On Wednesday, Cardiol Therapeutics Inc. delivered an important and material announcement to investors. It became the first provider of synthetic cannabidiol (CBD) to pharmacies in Canada, as it commercializes its offerings through pharmacy distribution. It was an important milestone for Cardiol, which has long been at the forefront of domestic synthetic cannabinoid development.
The supplier agreement with Shopper’s Drug Mart (SDM) will see the company offer its medical grade cannabidiol to cannabis patients across SDM’s vast online and retail pharmaceutical channels—the nation’s largest. Cardiol’s exclusive manufacturing partner, Dalton Pharma Services Inc., will supply the company’s pharmaceutical cannabidiol products to Shoppers for resale in all provinces and territories. Formulations will be sold initially in three dosage formats: 100mg/ml, 50mg/ml, and 25mg/ml. SDM reserves the right to resell all future products available from Cardiol’s product line, subject to any and all regulations.
What makes Cardiol’s agreement stand out is their unique formulation versus the competition.
Unlike other licensed producers providing SDM with dried flower or extracts that contain material amounts of tetrahydrocannabinol (THC), Cardiol is the only prescription-available product offering pure CBD—a key consideration for prescribing physicians. This is particularly advantageous in THC-sensitive subgroups such as pediatric epilepsy and senior citizen pain management, where medications containing THC—in any amount—are forbidden.
In the absence of comparable market competition—including GW Pharmaceuticals Plc, the maker of CBD formulation Epidiolex which is not licensed in Canada—Cardiol is flirting with a similar monopoly in several market verticals.
9-Figure Market Potential
It’s one thing to have a quasi-monopoly, but without a tangible addressable market, it won’t do a company much good. This is not the case with Cardiol Therapeutics, which has the potential to capture vast tracts of market share in several therapeutic domains.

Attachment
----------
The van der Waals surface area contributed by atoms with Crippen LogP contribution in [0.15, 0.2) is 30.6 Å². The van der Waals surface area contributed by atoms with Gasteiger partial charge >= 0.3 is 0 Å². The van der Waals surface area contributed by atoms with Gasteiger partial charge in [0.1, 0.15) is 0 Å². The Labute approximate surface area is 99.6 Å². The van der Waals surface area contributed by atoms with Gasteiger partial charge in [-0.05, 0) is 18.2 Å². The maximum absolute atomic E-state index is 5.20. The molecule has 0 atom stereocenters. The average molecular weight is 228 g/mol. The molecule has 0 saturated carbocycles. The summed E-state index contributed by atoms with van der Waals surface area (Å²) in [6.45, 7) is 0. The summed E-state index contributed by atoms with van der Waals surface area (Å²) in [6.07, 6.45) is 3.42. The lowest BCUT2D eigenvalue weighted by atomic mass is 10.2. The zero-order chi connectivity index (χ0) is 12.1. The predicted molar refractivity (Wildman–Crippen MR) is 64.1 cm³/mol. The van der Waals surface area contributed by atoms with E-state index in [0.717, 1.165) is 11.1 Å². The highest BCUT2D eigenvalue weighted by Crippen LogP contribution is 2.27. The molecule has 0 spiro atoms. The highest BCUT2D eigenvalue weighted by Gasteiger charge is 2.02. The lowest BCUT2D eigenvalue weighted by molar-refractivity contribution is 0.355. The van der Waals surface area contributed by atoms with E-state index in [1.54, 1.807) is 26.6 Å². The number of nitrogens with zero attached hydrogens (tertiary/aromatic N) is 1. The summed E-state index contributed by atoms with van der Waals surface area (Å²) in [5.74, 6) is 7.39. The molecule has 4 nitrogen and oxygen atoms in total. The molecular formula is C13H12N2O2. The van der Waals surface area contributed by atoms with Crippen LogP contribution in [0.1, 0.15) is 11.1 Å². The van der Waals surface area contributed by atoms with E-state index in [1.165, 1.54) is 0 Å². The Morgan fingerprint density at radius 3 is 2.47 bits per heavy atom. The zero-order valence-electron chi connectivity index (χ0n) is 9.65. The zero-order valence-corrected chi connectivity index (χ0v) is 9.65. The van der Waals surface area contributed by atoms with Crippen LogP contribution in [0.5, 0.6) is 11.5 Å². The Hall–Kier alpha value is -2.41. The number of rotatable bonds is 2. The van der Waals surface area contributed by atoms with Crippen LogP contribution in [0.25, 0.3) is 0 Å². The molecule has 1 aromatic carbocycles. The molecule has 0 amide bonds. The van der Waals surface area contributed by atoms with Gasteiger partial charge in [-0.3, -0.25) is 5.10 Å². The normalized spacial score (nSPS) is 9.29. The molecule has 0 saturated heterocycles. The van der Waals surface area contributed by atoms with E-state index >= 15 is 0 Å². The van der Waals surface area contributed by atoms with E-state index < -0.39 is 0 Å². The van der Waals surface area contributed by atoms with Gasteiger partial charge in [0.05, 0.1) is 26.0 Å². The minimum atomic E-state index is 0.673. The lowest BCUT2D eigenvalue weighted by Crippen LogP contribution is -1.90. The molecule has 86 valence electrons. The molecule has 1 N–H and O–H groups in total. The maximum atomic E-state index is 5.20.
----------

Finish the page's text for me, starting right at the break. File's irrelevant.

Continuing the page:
Take pediatric epilepsy for example— a $100 million market according to company estimates.
Currently, physicians generally prescribe antiepileptics such as Lamictal to keep symptoms in check, but at significant cost. This class of drugs often produces severe side effects such as blurred vision, nausea and sleep apnea. Occasionally, they will increase the number of seizures a person is having, or produce negative effects on mood or memory. Cannabidiol produces none of these contra-indications. Antiepileptics have been known to keep users in a ‘waking comatose’ type conditions, which is often barely the best of two evils.
Cardiol Therapeutics believes that physicians would rapidly switch to pure cannabidiol medication in select niches if appropriate options were available. With today’s SDM announcement, this is now the reality.
Similar to the rapid traction GW Pharmaceuticals gained in the U.S. for sufferers of Lennox-Gastaut and Dravet syndrome, similar adoption rates could happen here. GW Pharmaceuticals has already proved the model with a similar therapeutic agent in the adult population, growing fourth quarter FY2019 revenues to $109.1 million from $6.6 million year-over-year. Average analyst estimates for FY2020 are currently pegged at 536.08M, which if met, would be an 81.10% increase from 2019.
While the total addressable market in Canada for pediatric epilepsy is more modest, it is significant. Of the 15,500 people learn they have epilepsy each year on average, 44% are diagnosed before the age of five and 55% are diagnosed before the age of ten. Including the country’s growing senior population, around 60% of new patients are young children and senior citizens.
It must also be noted that Cardiol likely won’t face incoming competition from GW Pharma anytime soon. As it produces a pharmaceutical version of GW’s Epidiolex, its formulation will sell for significantly less while maintaining superior cannabidiol purity that requires no THC warning label from Health Canada (<5 parts per million THC). In comparison, Epidiolex contains approximately 150 PPM and would require a THC warning label if allowed to sell domestically. The insurers that underwrite CBD therapy will likely seek the more affordable option as coverage expands in the months ahead.
In terms of Cardiol’s cash position—particularly noteworthy is cascading market conditions where financing is difficult—they appear in relatively good shape in the short term. The company has approximately $15.7 million dollars in working capital as of September 30, 2019, which would equate to over one year of OPEX at current burn rates—consisting mainly of R&D and administration costs.
Should Wednesday’s SDM deal provide the anticipated revenue base traditionally absent from Cardiol’s income statement, the need to raise additional capital, if required, can be delayed until better market conditions prevail. We note Cardiol is preparing a Phase 2 international trial in Acute Myocarditis (inflammation of the heart) as well as a Phase 1 oral cannabidiol trial in Q2 2020, so capital requirements will remain fungible. The former trial is a potential company changer in the years ahead, although additional commentary is beyond the scope of this article.
The Dales Report will provide further coverage as events warrant.